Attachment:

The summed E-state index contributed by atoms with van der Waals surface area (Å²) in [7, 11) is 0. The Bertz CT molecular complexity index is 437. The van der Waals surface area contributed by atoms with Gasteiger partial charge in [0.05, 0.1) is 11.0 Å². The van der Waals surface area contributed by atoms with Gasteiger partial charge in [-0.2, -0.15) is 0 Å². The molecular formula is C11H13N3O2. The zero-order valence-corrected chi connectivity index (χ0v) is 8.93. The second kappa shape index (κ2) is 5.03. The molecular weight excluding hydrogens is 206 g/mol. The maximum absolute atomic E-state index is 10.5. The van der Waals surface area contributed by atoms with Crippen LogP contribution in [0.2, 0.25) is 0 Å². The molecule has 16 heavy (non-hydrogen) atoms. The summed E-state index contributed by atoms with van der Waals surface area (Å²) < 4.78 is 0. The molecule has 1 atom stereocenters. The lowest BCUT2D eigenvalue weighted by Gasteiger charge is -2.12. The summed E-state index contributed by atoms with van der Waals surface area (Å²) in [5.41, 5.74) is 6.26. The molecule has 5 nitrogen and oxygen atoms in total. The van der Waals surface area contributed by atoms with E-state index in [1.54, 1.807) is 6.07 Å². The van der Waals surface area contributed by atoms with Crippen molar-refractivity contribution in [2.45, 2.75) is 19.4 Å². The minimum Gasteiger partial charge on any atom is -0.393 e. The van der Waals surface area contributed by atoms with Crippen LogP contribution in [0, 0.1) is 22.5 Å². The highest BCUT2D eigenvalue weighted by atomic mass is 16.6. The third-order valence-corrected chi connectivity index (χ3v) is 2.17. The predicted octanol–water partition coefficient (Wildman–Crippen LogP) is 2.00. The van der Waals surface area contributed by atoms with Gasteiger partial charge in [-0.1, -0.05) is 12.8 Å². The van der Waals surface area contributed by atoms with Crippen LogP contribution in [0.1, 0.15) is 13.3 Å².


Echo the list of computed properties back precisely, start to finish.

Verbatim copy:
The summed E-state index contributed by atoms with van der Waals surface area (Å²) in [7, 11) is 0. The Bertz CT molecular complexity index is 437. The van der Waals surface area contributed by atoms with Gasteiger partial charge in [0.05, 0.1) is 11.0 Å². The van der Waals surface area contributed by atoms with Gasteiger partial charge in [-0.2, -0.15) is 0 Å². The molecular formula is C11H13N3O2. The zero-order valence-corrected chi connectivity index (χ0v) is 8.93. The second kappa shape index (κ2) is 5.03. The molecular weight excluding hydrogens is 206 g/mol. The maximum absolute atomic E-state index is 10.5. The van der Waals surface area contributed by atoms with Crippen LogP contribution in [0.2, 0.25) is 0 Å². The molecule has 16 heavy (non-hydrogen) atoms. The summed E-state index contributed by atoms with van der Waals surface area (Å²) < 4.78 is 0. The molecule has 1 atom stereocenters. The lowest BCUT2D eigenvalue weighted by Gasteiger charge is -2.12. The summed E-state index contributed by atoms with van der Waals surface area (Å²) in [5.41, 5.74) is 6.26. The molecule has 5 nitrogen and oxygen atoms in total. The van der Waals surface area contributed by atoms with E-state index in [1.54, 1.807) is 6.07 Å². The van der Waals surface area contributed by atoms with Crippen molar-refractivity contribution in [2.45, 2.75) is 19.4 Å². The minimum Gasteiger partial charge on any atom is -0.393 e. The van der Waals surface area contributed by atoms with Crippen LogP contribution in [0, 0.1) is 22.5 Å². The highest BCUT2D eigenvalue weighted by atomic mass is 16.6. The third-order valence-corrected chi connectivity index (χ3v) is 2.17. The predicted octanol–water partition coefficient (Wildman–Crippen LogP) is 2.00. The van der Waals surface area contributed by atoms with Gasteiger partial charge in [-0.1, -0.05) is 12.8 Å². The van der Waals surface area contributed by atoms with Crippen LogP contribution in [0.1, 0.15) is 13.3 Å².